By using this site, you agree to our updated Privacy Policy and our Terms of Use. Manage your Cookies Settings.
459,963 Members | 2,016 Online
Bytes IT Community
+ Ask a Question
Need help? Post your question and get tips & solutions from a community of 459,963 IT Pros & Developers. It's quick & easy.

converting a string to an object

P: n/a
Here is my situation:

I have several arrays ... let's say ... Bob1_1, Bob1_2, etc.
Each array has several elements ... element 1 is the one I am
interested in.

Example:
Bob1_1=new Array("Element 0","NewWin=window.open('thispage.html')");
Bob1_2=new Array("Element 0","NewWin=window.open('thatpage.html')");

I am tracking which array is currently being used through a variable
.... say, 'CurrentArray'.

I want to do something like this:

eval ('Bob'+CurrentArray+'[1]') but the statement does nothing. Upon
checking the type using typeof it reports back a string which makes
sense.

Doing this works fine: eval(Bob1_2[1]) but I need to build that
statement dynamically.

Any ideas ????
Jul 20 '05 #1
Share this Question
Share on Google+
1 Reply


P: n/a
Lee
D Elkins said:

Here is my situation:

I have several arrays ... let's say ... Bob1_1, Bob1_2, etc.
Each array has several elements ... element 1 is the one I am
interested in.

Example:
Bob1_1=new Array("Element 0","NewWin=window.open('thispage.html')");
Bob1_2=new Array("Element 0","NewWin=window.open('thatpage.html')");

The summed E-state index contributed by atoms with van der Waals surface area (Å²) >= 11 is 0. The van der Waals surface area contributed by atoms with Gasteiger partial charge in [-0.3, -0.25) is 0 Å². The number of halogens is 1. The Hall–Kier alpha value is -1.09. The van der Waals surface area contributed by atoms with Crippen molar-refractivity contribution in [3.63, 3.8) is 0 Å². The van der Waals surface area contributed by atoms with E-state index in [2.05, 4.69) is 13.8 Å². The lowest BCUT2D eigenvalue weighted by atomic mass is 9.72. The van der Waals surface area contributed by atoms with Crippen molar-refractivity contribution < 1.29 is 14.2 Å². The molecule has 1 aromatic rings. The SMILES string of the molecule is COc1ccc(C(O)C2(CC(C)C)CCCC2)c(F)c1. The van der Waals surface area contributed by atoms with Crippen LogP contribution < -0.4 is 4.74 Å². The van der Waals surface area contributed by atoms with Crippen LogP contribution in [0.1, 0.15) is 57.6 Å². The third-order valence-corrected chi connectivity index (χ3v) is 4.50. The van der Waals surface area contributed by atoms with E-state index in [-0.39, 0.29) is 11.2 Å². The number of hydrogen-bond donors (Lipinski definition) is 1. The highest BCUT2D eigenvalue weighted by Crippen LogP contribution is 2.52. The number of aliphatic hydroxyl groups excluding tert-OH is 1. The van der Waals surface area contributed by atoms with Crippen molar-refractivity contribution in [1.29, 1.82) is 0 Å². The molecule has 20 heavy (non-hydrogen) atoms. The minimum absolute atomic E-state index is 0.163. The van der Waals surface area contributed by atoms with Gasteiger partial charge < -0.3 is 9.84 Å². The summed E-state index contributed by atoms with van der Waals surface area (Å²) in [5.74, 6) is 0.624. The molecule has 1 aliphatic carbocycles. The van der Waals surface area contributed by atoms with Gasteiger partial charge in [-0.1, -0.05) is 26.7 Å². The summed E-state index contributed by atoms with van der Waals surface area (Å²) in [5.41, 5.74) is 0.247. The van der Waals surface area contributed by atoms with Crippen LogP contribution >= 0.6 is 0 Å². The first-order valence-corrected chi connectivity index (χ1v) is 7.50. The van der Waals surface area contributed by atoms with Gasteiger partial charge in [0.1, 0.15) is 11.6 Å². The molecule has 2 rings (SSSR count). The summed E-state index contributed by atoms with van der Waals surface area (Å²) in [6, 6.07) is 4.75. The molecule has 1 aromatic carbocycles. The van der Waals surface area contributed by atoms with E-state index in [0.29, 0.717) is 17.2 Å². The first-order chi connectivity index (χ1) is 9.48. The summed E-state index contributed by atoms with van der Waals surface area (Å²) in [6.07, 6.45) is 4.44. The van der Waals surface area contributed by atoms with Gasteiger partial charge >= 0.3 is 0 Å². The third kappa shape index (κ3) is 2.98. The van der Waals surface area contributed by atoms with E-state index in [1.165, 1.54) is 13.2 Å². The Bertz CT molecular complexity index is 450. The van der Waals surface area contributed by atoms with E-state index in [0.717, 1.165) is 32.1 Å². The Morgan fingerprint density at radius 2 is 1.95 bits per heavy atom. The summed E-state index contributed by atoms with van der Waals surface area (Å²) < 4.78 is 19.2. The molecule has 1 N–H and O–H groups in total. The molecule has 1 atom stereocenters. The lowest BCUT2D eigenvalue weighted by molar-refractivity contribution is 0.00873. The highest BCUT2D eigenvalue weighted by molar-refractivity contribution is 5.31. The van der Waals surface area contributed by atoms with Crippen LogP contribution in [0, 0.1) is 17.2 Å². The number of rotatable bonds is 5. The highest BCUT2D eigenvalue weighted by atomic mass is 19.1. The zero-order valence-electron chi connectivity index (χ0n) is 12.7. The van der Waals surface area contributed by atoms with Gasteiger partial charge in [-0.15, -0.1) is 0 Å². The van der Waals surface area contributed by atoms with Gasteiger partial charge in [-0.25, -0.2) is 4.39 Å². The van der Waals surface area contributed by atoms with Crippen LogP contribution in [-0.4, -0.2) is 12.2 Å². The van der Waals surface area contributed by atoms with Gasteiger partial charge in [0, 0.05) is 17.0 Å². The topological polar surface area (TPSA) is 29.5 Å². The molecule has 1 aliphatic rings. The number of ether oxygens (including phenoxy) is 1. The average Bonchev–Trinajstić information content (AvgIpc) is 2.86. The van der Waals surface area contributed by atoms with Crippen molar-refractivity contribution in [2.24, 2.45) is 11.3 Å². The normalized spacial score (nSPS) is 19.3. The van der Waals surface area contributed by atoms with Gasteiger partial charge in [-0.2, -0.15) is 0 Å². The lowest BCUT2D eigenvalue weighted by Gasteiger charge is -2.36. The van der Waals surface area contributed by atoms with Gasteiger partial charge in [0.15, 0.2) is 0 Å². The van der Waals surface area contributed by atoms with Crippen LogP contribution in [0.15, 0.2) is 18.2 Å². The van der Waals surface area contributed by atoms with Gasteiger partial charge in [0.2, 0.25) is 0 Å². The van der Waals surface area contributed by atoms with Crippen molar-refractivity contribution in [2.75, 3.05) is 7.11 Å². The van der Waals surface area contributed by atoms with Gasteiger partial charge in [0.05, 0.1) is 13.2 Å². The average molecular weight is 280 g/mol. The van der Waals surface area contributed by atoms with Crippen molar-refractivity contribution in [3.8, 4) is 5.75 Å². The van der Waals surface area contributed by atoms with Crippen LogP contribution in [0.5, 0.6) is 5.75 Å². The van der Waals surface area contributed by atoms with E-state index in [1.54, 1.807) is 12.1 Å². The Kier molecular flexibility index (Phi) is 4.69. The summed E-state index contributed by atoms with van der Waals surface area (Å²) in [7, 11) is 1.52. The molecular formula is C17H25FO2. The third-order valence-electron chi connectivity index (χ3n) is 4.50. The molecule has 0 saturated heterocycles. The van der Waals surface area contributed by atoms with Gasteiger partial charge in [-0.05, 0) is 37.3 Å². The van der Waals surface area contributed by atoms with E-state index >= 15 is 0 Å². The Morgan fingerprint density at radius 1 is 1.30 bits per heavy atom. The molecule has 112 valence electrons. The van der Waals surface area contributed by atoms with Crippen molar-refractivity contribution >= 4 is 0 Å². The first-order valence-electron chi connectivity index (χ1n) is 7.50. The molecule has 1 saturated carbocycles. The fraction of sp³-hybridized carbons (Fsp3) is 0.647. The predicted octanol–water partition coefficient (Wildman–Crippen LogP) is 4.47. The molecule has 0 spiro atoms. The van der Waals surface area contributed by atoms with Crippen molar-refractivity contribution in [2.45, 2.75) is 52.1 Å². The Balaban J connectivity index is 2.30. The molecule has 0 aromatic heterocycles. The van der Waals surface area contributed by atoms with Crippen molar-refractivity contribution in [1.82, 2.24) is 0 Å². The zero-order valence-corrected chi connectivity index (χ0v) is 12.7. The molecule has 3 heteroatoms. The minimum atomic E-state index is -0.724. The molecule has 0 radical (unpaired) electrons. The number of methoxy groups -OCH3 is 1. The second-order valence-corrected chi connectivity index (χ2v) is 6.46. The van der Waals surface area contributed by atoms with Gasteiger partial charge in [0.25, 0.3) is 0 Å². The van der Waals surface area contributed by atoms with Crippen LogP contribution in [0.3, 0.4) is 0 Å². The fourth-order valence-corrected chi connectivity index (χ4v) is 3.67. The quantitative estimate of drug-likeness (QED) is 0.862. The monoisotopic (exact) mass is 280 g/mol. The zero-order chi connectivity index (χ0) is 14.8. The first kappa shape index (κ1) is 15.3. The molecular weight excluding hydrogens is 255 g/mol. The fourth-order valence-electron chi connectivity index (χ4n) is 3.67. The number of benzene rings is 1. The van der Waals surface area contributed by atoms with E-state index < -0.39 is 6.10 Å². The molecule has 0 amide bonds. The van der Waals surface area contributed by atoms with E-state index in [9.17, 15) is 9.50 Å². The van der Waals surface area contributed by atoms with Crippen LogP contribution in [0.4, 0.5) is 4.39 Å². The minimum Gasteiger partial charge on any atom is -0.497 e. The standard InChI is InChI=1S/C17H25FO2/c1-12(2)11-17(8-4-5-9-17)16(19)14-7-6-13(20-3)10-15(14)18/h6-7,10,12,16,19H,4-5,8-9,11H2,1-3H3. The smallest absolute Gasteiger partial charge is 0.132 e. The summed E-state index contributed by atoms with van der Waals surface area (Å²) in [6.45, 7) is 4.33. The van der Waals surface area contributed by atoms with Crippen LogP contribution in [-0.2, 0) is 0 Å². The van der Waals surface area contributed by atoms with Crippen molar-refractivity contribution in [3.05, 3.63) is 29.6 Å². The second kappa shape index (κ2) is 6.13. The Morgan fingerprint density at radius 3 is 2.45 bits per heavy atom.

I am tracking which array is currently being used through a variable
... say, 'CurrentArray'.

I want to do something like this:

eval ('Bob'+CurrentArray+'[1]') but the statement does nothing. Upon
checking the type using typeof it reports back a string which makes
sense.

Doing this works fine: eval(Bob1_2[1]) but I need to build that
statement dynamically.

Any ideas ????


The first idea that comes to mind is that any time you find yourself
using eval(), you've probably overlooked a simpler solution.

The second idea that comes to mind is that maybe CurrentArray
doesn't have the value you expect it to have.

You could eliminate the eval() by using array notation, as in:

window["Bob"+CurrentArray][1]

but that's sort of ugly.
Another solution would be:

Bob=new Object()
Bob["1_1"]=new Array("Element 0","NewWin=window.open('thispage.html')");
Bob["1_2"]=new Array("Element 0","NewWin=window.open('thatpage.html')");

Accessed as:
Bob[CurrentArray][1]

And another would appear to be to use two more levels of array:

Bob=new Array();
Bob[1]=new Array();
Bob[1][1]=new Array("Element 0","NewWin=window.open('thispage.html')");
Bob[1][2]=new Array("Element 0","NewWin=window.open('thatpage.html')");

but this means you have to track both indices of the current array:

Bob[CurrentArray.major][CurrentArray.minor][1]

Jul 20 '05 #2

This discussion thread is closed

Replies have been disabled for this discussion.